If you follow me on Twitter, you all have probably already seen these grades, but I added in plenty of notes and extra tidbits below.
The Bolts offense certainly did an overall better job against Las Vegas compared to the defense and you’ll see that fact reflected in the grades. Also, you’ll notice some of the players with lesser star power found themselves among the top players from this past Thursday.
Let’s dive right in.
Top-5 Offensive Grades against the Raiders
- QB Justin Herbert - 84.9
- TE Hunter Henry - 80.7
- WR Tyron Johnson - 80.1
- WR Jalen Guyton - 70.6
- RB Austin Ekeler - 62.9
Bottom-5 Offensive Grades against the Raiders
- OG Trai Turner - 42.9
- C Dan Feeney - 53.1
- OT Sam Tevi - 53.3
- OG Forrest Lamp - 54.7
- OT Storm Norton - 59.0
The backup skill players truly shined in the team’s overtime win over the Raiders this past Thursday and that’s extremely refreshing for fans to see. Without much of Mike Williams and Keenan Allen — they were both essentially decoys — guys like Jalen Guyton, Tyron Johnson, and K.J. Hill stepped up in a major way. That trio combined for 191 yards on 10 receptions and a lone score by T-Billy. Hill actually had the team’s highest offensive overall grade at 82.9 but he played just 15 snaps which kept him short of the top-five’s minimum threshold.
It was another week where the entire offensive line ended up in the bottom five player grades but take this with a grain of salt when it comes to Storm Norton. If you counted all player grades despite the minimum snap threshold, Norton would be the 11th player from the bottom. As you probably also noticed, Austin Ekeler’s grade in the top five is just four points higher than Norton’s, so there’s a little bit of invisible context to keep in mind with these. Norton finished with the team’s highest run block grade with a 61.6.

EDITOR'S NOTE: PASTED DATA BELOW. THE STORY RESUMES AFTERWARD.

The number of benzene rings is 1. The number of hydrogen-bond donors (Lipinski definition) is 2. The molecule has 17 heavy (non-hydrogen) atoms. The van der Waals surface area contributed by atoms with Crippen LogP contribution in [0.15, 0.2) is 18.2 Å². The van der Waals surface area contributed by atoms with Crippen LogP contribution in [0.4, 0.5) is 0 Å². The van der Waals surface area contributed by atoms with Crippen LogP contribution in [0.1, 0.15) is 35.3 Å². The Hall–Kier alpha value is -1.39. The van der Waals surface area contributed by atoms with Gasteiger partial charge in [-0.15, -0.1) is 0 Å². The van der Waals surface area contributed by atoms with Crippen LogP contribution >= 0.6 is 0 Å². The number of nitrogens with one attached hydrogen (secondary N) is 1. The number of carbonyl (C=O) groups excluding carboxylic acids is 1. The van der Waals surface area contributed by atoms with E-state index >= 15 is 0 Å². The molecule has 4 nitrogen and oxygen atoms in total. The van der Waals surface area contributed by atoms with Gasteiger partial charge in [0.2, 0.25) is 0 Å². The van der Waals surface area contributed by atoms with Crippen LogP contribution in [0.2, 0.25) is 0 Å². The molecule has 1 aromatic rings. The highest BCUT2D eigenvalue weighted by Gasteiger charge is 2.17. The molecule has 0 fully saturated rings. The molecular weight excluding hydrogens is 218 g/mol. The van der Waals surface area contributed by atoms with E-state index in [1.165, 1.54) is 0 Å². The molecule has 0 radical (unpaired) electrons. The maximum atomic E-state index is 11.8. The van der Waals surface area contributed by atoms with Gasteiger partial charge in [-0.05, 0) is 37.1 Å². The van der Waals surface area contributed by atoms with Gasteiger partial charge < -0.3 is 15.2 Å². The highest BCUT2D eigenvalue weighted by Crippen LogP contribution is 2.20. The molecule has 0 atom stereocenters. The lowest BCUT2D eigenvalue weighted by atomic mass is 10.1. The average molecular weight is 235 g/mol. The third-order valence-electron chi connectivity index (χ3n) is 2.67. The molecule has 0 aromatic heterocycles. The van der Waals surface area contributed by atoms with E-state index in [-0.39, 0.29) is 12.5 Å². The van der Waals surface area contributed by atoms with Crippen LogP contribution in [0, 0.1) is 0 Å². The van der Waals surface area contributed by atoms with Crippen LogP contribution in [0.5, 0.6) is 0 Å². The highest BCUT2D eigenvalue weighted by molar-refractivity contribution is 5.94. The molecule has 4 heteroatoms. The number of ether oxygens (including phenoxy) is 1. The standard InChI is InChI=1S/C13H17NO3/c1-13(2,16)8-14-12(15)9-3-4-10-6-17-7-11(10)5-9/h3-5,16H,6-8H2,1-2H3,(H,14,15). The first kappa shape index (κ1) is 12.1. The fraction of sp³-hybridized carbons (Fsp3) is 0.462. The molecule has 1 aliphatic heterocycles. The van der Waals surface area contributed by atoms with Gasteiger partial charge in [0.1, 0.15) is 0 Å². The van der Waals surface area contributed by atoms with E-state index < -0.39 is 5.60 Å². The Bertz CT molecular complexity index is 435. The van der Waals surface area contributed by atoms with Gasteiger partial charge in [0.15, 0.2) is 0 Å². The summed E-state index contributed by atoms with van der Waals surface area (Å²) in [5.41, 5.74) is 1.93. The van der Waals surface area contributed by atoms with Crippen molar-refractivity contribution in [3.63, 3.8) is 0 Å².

Trai Turner continues to be the worst player on the Chargers offense on an almost-weekly basis. This is probably one of the more surprising outcomes from this season and not how anyone probably predicted his first season in Los Angeles to play out. He was supposed to bring a desired mentality and physicality to this offensive line but the pros and cons of his addition have seemingly balanced each other out. He had the worst pass block grade (33.1) against the Raiders and the second-worst run block grade (46.7), as well.
Justin Herbert’s overall grade of 84.9 was his highest of his rookie season, so that, itself, is worth celebrating. He came out hot and completed all six of his passes on the opening drive for 75 yards and the eventual touchdown. He completed 22-of-32 passes for 314 yards and only threw the ball once during the fourth quarter due to game flow and the team’s success running the ball. When he wasn’t blitzed (defense brought four or less rushers), Herbert completed 17-of-25 passes for 270 yards and his two scores, good for a near elite 88.7 grade in that area. Between the short, intermediate, and deep areas up the middle of the field, Herbert completed 10-of-13 passes for 163 yards and a score. None of his grades in either of those areas were less than 82.4. This paints the picture we’ve all come to see in that the rookie loves to work the middle of the field.
Top-5 Defensive Grades against the Raiders
- Edge Uchenna Nwosu - 83.8
- LB Nick Vigil - 71.3
- CB Chris Harris Jr. - 68.8
- DT Linval Joseph - 63.0
- CB Casey Hayward Jr. - 60.9
- Honorable Mention: DE Joey Bosa posted an elite 90.2 grade but only played 17 total snaps at Las Vegas
Bottom-5 Defensive Grades against the Raiders
- CB Michael Davis - 31.6
- DT Damion Square - 42.2
- S Rayshawn Jenkins - 48.6
- LB Kyzir White - 49.8
- DT Justin Jones - 50.2
For what seems like the first time since the first half of the season, Nwosu earned more than 15-20 snaps (36), and posted the defense’s top overall grade on that side of the ball (min. 25 snaps). Aside from Bosa, Nwosu recorded the team’s best tackling grade and pass rush grade with an 84.1 and 63.7, respectively.
Michael Davis unfortunately came crashing down following a string of strong performances in the secondary. He posted the team’s worst overall grade on defense after allowing five receptions on six targets for 107 yards and touchdown. His run defense grade of 43.4 was the worst among all defenders and his coverage grade of 32.2 was second-worst only to Jahleel Addae’s 31.2.
Chris Harris Jr. had the team’s highest coverage grade of 69.1 after allowing just two catches for 14 yards. He also posted excellent grades in both tackling (80.6) and pass rush (83.5).
Nick Vigil was solid all the way around against the Raiders. His best grade came in tackling with a 81.9, second-best to Jaylen Watkins’ 84.0. His 79.3 in run defense was also the third-best on the team.
Both Kyzir White and Rayshawn Jenkins saw two of the poorest performances in tackling against Vegas. Their grades of 26.9 and 29.8 were second and third-worst on the team, respectively.